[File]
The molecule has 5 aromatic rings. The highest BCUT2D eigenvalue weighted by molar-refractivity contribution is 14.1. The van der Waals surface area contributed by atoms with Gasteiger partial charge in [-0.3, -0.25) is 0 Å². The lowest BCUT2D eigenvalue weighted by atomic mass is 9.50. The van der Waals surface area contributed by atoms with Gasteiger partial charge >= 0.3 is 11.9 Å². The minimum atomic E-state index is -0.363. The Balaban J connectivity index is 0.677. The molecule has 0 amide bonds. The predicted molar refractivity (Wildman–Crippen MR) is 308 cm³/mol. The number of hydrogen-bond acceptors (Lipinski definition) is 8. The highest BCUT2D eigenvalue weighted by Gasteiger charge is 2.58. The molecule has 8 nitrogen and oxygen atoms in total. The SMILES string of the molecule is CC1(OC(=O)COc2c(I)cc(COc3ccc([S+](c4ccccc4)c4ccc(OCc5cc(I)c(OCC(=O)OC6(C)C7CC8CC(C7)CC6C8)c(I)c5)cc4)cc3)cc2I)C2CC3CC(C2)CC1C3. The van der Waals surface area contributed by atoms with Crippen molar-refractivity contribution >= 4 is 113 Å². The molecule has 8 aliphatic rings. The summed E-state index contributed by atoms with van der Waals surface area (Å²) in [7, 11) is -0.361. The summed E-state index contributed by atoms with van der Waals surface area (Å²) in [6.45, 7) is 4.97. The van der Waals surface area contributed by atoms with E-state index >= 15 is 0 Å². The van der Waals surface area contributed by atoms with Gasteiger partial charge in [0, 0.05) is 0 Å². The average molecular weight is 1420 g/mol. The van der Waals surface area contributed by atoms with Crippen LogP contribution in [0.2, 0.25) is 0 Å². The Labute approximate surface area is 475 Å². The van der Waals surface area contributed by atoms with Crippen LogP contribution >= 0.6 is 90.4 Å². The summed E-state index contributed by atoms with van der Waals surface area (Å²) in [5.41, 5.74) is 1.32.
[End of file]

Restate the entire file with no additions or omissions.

The molecule has 5 aromatic rings. The highest BCUT2D eigenvalue weighted by molar-refractivity contribution is 14.1. The van der Waals surface area contributed by atoms with Gasteiger partial charge in [-0.3, -0.25) is 0 Å². The lowest BCUT2D eigenvalue weighted by atomic mass is 9.50. The van der Waals surface area contributed by atoms with Gasteiger partial charge >= 0.3 is 11.9 Å². The minimum atomic E-state index is -0.363. The Balaban J connectivity index is 0.677. The molecule has 0 amide bonds. The predicted molar refractivity (Wildman–Crippen MR) is 308 cm³/mol. The number of hydrogen-bond acceptors (Lipinski definition) is 8. The highest BCUT2D eigenvalue weighted by Gasteiger charge is 2.58. The molecule has 8 nitrogen and oxygen atoms in total. The SMILES string of the molecule is CC1(OC(=O)COc2c(I)cc(COc3ccc([S+](c4ccccc4)c4ccc(OCc5cc(I)c(OCC(=O)OC6(C)C7CC8CC(C7)CC6C8)c(I)c5)cc4)cc3)cc2I)C2CC3CC(C2)CC1C3. The van der Waals surface area contributed by atoms with Crippen molar-refractivity contribution >= 4 is 113 Å². The molecule has 8 aliphatic rings. The summed E-state index contributed by atoms with van der Waals surface area (Å²) in [7, 11) is -0.361. The summed E-state index contributed by atoms with van der Waals surface area (Å²) in [6.45, 7) is 4.97. The van der Waals surface area contributed by atoms with E-state index >= 15 is 0 Å². The van der Waals surface area contributed by atoms with Gasteiger partial charge in [0, 0.05) is 0 Å². The average molecular weight is 1420 g/mol. The van der Waals surface area contributed by atoms with Crippen LogP contribution in [0.2, 0.25) is 0 Å². The Labute approximate surface area is 475 Å². The van der Waals surface area contributed by atoms with Crippen LogP contribution >= 0.6 is 90.4 Å². The summed E-state index contributed by atoms with van der Waals surface area (Å²) in [5.41, 5.74) is 1.32.